One of the frustrations I’ve had to deal with because of this breast cancer is my lopsidedness. Getting dressed in the morning takes quite a bit more thought and planning than ever before. I wasn’t small breasted to start with, but thanks to my mastectomy I have a bouncy D-Cup that swings a little lower since breastfeeding, and a rock hard, absurdly high, almost A-cup.
To make matters a little more interesting, the mastectomy side is augmented by a saline implant called an expander. I periodically go in for expansions, which means they inject more saline into the implant. This is in preparation for reconstruction after I complete the cancer treatment, but the expansions have to be complete before I start radiation. As a result, the size and shape of my mastectomy side “breast” changes to frequently. I’ll wait till the size and shape stabilizes to invest in a prosthesis, in the meantime I’m stuffing my bra with socks.
Yeah, you read that right. I’m stuffing my bra with socks. How very seventh grade. But at least in junior high they were both the same size, I wasn’t trying to make different sizes match each other. No matter how many socks I stuff into this bra, they will never bounce quite like my real breast.
These socks were made for wandering, and they do like to tour my chest wall as I’m moving about. They really like to get around while I’m running on the treadmill. Before I know it, they’ve worked their way under my armpit and each pump of my arm jams them a little further back under my arm, or even more frequently, they pile up right in the center of my chest. Excuse me a moment while I reach in and readjust my “girls” while running, and hopefully not stumbling, on the treadmill. Graceful, no? I find myself pushing my socks back into place as I walk around town. The boob is gone, it doesn’t feel like a boob anymore, so it’s easy to forget that while they’re just socks to me, to the average pedestrian it looks like I’m groping and playing with my boobs and I try to corral them back into place.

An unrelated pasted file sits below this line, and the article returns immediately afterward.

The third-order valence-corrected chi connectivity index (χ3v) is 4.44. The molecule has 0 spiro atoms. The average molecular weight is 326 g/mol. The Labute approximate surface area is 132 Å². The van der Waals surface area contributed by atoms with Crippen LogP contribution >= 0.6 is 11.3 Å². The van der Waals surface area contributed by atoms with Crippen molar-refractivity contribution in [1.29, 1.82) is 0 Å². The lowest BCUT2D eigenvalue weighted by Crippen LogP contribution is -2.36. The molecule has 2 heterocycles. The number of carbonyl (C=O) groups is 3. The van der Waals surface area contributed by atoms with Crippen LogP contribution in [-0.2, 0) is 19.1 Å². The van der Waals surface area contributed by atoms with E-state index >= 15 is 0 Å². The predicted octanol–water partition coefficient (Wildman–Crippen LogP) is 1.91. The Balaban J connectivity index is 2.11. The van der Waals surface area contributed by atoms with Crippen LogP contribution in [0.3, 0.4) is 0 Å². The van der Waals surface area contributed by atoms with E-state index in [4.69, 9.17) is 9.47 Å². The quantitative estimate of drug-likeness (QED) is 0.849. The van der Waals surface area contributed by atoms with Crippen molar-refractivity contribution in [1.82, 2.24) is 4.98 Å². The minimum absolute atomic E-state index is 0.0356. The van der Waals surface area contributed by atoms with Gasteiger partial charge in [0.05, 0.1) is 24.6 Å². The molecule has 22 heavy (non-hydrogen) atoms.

And yoga? the socks are likely to wind up just about anywhere, but I’ve mastered the art of readjustment during downward dog. People look at each other less during yoga anyways.
It’s not just while I’m exercising that the socks become an issue. A few weeks ago we sailed around Seattle on a gorgeous schooner. I disembarked the ship and my husband handed my 1 year old daughter down to me. She was a little wobbly on her feet as I set her down and knelt next to her on the deck. To catch her balance, she reached up and grabbed my shirt, and managed to grab my bra in the same handful. Out tumbled my sports socks in full sight of everyone looking down from the ship.
So if you see me out and about with a big lump under my arm, or up by my neck, or down by my abdomen, its just an errant sock trying to make a break for it. No need for concern. You might even be treated to a glimpse of my readjustment dance as I try to surreptitiously work it back into place.
You can learn more about my cancer story here:
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